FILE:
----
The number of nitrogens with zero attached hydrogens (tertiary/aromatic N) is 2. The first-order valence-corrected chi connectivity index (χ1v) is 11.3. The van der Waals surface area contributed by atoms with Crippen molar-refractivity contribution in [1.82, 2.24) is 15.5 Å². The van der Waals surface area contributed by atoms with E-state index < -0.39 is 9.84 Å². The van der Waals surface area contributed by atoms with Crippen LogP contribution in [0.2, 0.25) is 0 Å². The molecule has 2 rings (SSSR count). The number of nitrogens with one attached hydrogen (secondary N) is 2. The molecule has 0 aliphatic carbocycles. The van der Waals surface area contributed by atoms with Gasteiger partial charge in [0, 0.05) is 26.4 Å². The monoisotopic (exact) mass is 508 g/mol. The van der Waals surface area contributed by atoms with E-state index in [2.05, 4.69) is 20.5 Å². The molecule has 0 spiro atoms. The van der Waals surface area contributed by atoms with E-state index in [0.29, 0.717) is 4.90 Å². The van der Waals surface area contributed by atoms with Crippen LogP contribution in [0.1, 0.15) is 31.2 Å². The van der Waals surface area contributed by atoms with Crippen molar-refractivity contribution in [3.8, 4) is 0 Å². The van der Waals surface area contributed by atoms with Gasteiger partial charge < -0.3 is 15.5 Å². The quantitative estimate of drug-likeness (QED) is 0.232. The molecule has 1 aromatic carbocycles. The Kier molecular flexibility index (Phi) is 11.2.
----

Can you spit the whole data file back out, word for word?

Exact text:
The number of nitrogens with zero attached hydrogens (tertiary/aromatic N) is 2. The first-order valence-corrected chi connectivity index (χ1v) is 11.3. The van der Waals surface area contributed by atoms with Crippen molar-refractivity contribution in [1.82, 2.24) is 15.5 Å². The van der Waals surface area contributed by atoms with E-state index < -0.39 is 9.84 Å². The van der Waals surface area contributed by atoms with Crippen LogP contribution in [0.2, 0.25) is 0 Å². The molecule has 2 rings (SSSR count). The number of nitrogens with one attached hydrogen (secondary N) is 2. The molecule has 0 aliphatic carbocycles. The van der Waals surface area contributed by atoms with Gasteiger partial charge in [0, 0.05) is 26.4 Å². The monoisotopic (exact) mass is 508 g/mol. The van der Waals surface area contributed by atoms with E-state index in [2.05, 4.69) is 20.5 Å². The molecule has 0 spiro atoms. The van der Waals surface area contributed by atoms with E-state index in [0.29, 0.717) is 4.90 Å². The van der Waals surface area contributed by atoms with Crippen LogP contribution in [0.1, 0.15) is 31.2 Å². The van der Waals surface area contributed by atoms with Crippen molar-refractivity contribution in [3.8, 4) is 0 Å². The van der Waals surface area contributed by atoms with Gasteiger partial charge < -0.3 is 15.5 Å². The quantitative estimate of drug-likeness (QED) is 0.232. The molecule has 1 aromatic carbocycles. The Kier molecular flexibility index (Phi) is 11.2.